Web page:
Ireland’s public service pension liability rises to €175bn

Ireland’s Department of Public Expenditure has announced that the state’s accrued liability for the retirement benefits of current and former public service employees rose to an estimated €175.7 billion as at December 31, 2021.

Total actual expenditure on public service pensions amounted to €4.5 billion in 2022, while member contributions and the Additional Superannuation Contribution (ASC) amounted to approximately €1.7 billion over the year.

Minister for Public Expenditure Paschal Donohoe said that while the €175.7 billion liability is “undoubtedly large” the amount will be paid over the next 70 years or so.

“The increase in the state’s liability from €149.6bn in 2018 to €175.7bn in 2021 can be attributed to a number of factors including a change in the assumptions (€15.8bn), notably an increase in the future inflation and salary inflation assumptions,” said the Department of Public Expenditure.

“Significant other drivers of the increase include the natural ageing of current and former employees and the additional accrual of service by employees over the period.

“Importantly, benefit terms for public service employees have not been improved over the period.”

Donohoe, Minister for Public Expenditure, NDP Delivery and Reform, briefed the Irish Government on the findings of an actuarial review of the state’s accrued liability for public service occupational pensions in Ireland. This process occurs every three years as required under EU rules.

“The growth in the size of the public service also has implications for the evolution of the state’s long-term pension liabilities,” said the department.

“In this regard, it is noted that the public service has grown from 330,576 in Q4 2018 to 365,858 by Q4 2021. Public Service numbers have since further grown to 389,070.”

Donohoe said: “The public service undoubtedly plays a significant role to the overall well-being of the country.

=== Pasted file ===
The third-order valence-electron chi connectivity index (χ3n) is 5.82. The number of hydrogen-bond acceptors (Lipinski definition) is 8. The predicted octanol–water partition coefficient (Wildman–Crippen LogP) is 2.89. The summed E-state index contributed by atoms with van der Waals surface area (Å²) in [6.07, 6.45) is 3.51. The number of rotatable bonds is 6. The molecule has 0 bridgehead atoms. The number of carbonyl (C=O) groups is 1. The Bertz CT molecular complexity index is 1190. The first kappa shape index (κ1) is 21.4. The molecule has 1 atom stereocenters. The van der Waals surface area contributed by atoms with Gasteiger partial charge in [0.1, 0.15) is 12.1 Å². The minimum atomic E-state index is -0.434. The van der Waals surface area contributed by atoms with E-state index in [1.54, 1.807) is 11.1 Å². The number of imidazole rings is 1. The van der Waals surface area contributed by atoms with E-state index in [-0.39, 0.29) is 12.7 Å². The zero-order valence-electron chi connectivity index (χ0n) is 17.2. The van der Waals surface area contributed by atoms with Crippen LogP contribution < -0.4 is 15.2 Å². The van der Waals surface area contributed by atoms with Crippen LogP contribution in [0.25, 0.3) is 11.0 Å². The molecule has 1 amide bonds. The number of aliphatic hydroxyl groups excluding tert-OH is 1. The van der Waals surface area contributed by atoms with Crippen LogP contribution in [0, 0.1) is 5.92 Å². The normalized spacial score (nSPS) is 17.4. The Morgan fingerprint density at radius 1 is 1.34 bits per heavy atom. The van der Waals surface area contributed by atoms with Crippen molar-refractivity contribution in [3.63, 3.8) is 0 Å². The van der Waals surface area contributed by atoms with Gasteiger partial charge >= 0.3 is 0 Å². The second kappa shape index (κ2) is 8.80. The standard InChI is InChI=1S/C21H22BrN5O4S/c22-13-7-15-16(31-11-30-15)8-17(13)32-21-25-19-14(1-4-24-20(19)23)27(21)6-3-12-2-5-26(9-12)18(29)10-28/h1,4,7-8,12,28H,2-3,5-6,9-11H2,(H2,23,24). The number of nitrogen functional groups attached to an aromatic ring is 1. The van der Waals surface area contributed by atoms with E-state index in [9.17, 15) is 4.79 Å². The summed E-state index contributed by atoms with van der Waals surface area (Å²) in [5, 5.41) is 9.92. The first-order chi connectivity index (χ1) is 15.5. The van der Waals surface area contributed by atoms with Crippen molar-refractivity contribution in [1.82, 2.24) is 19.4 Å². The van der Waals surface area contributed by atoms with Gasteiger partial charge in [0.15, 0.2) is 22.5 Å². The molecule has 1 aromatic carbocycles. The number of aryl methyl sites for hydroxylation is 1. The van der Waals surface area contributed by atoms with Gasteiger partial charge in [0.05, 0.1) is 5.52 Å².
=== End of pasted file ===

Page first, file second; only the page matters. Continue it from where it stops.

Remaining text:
“Pension benefits are an important part of the remuneration of public servants and the overall process of the recruitment and retention of staff.

“It is imperative that we have a clear picture of the value of these benefits and that is provided by this report which covers the future entitlements of employees across vital areas such the Health and Education sectors, An Garda Síochána, Civil Service, Defence Forces, Local Authorities and Non-Commercial State Sponsored Bodies.

“While the overall figure is undoubtedly large, it is important to bear in mind that the accrued liability will be paid over the next 70 years or so.

“It is also important to highlight that a number of significant steps have been taken to improve the long-term sustainability of public service pensions, including the Single Public Service Pension Scheme introduced for new entrants from 2013, which will in time, reduce liabilities by around 25% from what would otherwise have been the case.

“Current public sector employees make a significant contribution to funding the overall cost of benefits provided amounting to €1.7 billion in 2022, including the Additional Superannuation Contribution by public servants introduced under the Public Service Pay and Pensions Act 2017.

“This figure is up from €1bn per annum prior to the introduction of the Act. This provides substantial additional ongoing funding support towards the cost of public service pensions from those that benefit from such pensions.

“Importantly, it is worth noting that benefit terms for public service employees have not been improved over the period.

“In addition, there has been an increase in the compulsory retirement age from 65 to 70 for public servants recruited before 1st April 2004.

“This will also assist in reducing the time period over which pension payments will be paid to those public service employees who opt to remain in work longer.”